Tuesday, July 10, 2012

Snorkeling the Hawaiian Island of Kaua‘i

        “When you finally see what goes on underwater, you realize that you’ve been missing the whole point of the ocean—it’s like going to the circus and staring at the outside of the tent.” 
—Dave Barry

The view from Kaua‘i's North Shore.

         Entertaining yourself in Kaua‘i is easy.  You can choose to hike, horseback ride, golf, sunbathe, birdwatch, fish–recreational opportunities are numerous.  But for the ultimate Hawaiian experience I agree with humorist Dave Barry; why travel to an island in the middle of the pacific if you’re not going to get into the ocean?
Snorkeling is the perfect, non-technical way to immerse yourself in Kaua‘i’s underwater paradise.
Tim and I recently spent a week in Hawai‘i and snorkeled on the south shore at Lawai Beach in Koloa, and on the north shore at Tunnels and Ke‘e Beach near the town of Hanalei.   Tim used an Olympus Stylus Tough digital camera with attached underwater slave flash to capture the following underwater photos.  Enjoy!
         Click on any photo to enlarge it.

I'm preparing to snorkel Tunnels Beach.
The waters off Kaua‘i's coast are surprisingly chilly.
A wetsuit or shirt comes in handy.

The Moorish Idol.

Raccoon Butterflyfish.

The Milletseed Butterflyfish.

The Christmas Wrasse.

Ringtail Surgeonfish.

Hawai‘i's unofficial state fish, the humuhumu-nukunuku-a-pua'a.
Trouble pronouncing the name?  It's also known as
The Reef Triggerfish.

           Whether you choose to snorkel, scuba dive, paddleboard, kite surf, wind surf or traditional surf Kaua‘i's waters you'll find a wealth of information on this website:  http://www.gohawaii.com/kauai

           The book Snorkel Kaua‘i,  written by Judy and Mel Malinowski, is an excellent resource for anyone wishing to snorkel The Garden Isle.  

Undersea Life.


  1. Hi Rita,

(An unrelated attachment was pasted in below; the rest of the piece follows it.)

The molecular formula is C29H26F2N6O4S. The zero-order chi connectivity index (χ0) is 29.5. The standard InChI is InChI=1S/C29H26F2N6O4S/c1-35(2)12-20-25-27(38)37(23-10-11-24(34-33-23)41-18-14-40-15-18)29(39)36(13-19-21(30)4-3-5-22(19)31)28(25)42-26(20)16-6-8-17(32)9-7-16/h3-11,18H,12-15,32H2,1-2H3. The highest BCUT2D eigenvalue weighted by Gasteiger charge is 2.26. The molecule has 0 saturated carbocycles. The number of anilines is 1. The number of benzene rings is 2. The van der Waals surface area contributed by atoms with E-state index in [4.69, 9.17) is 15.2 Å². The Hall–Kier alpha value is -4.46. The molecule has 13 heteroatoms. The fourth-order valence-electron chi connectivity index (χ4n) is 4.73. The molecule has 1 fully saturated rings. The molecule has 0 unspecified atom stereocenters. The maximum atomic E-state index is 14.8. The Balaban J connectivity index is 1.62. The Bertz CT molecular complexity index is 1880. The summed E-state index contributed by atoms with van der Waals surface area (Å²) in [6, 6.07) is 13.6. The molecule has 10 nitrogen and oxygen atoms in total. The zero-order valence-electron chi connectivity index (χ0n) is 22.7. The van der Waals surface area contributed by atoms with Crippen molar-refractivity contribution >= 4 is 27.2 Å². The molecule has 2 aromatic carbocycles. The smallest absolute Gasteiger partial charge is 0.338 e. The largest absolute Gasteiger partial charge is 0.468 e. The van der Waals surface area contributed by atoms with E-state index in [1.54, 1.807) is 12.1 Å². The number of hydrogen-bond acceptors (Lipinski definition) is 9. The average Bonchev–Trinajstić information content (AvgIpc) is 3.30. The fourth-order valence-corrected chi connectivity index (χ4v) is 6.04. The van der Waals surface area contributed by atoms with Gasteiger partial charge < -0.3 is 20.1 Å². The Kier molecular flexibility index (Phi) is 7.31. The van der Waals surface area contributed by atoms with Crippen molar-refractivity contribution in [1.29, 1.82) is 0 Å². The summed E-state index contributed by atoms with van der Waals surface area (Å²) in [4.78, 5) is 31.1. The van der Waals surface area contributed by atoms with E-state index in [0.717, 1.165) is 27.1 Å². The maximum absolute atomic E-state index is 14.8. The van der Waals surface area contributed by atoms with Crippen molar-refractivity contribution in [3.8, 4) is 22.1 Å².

Blown away, as usual, by your (and Tim's) photos. Kaua'i is definitely on my list of places to visit (made it as far as Maui a few years ago), and it looks like paradise!

    What an amazing variety of fish there - and I love the names.

    Looks like you had a fabulous time (cold waters aside). Thanks for bringing back such gorgeous photos and sharing links to helpful resources for the prospective Kaua'i visitor.

  2. Tim and I have been to Kaua‘i twice; it's the only Hawaiian island we've visited. Yes, we think it's pretty close to paradise and we had a fabulous time! We're already talking about a return visit for more snorkeling adventures.

    The fish names are awesome, aren't they? To read about—and see spectacular photos of—all of Hawai‘i's fishes, check out the book "Hawaii's Fishes: A Guide for Snorkelers and Divers" by John P. Hoover.

    As always, thanks for your kind comments, Vickie.

    1. Thanks, Rita, for recommending the guide to "Hawai'i's Fishes"! I'm definitely in the snorkeler category, but as I learned in Costa Rica (and growing up in the Lakes Region of NH), there are pretty amazing sights to see with only a mask and snorkel!

  3. Well, first of all, I love your Dave Barry quote at the top of your Blog! So much is said with so little words!
    Regarding the photos, they are all so gorgeous, and for me at least, are very unique. I have no experience with this type of adventure!

    I especially liked the last photo (subtitled "Undersea Life"). I'm unable to determine for certain if the person in the photo is you or Tim (I think it is you.) Regardless, I love the fish darting by in the foreground, with the human snorkeler in the background. What a perfect fulfillment of the quote at the top of your Blog. This photo clearly demonstrates that you were not "staring at the outside of the tent" during your stay in Hawaii!


    1. This type of adventure is indeed unique. I must admit to being intimidated at first by the waters off the coast of Kaua‘i, as the surf can be much rougher than what I was used to in the Atlantic Ocean.
      But after experiencing the undersea world of the south pacific I realized that Dave Barry was right—I was missing the whole point of the ocean by lounging on the beach—and so I got into the water to snorkel as often as possible. (And yes, that's me in the final photo.)

      Thanks for viewing and commenting, John!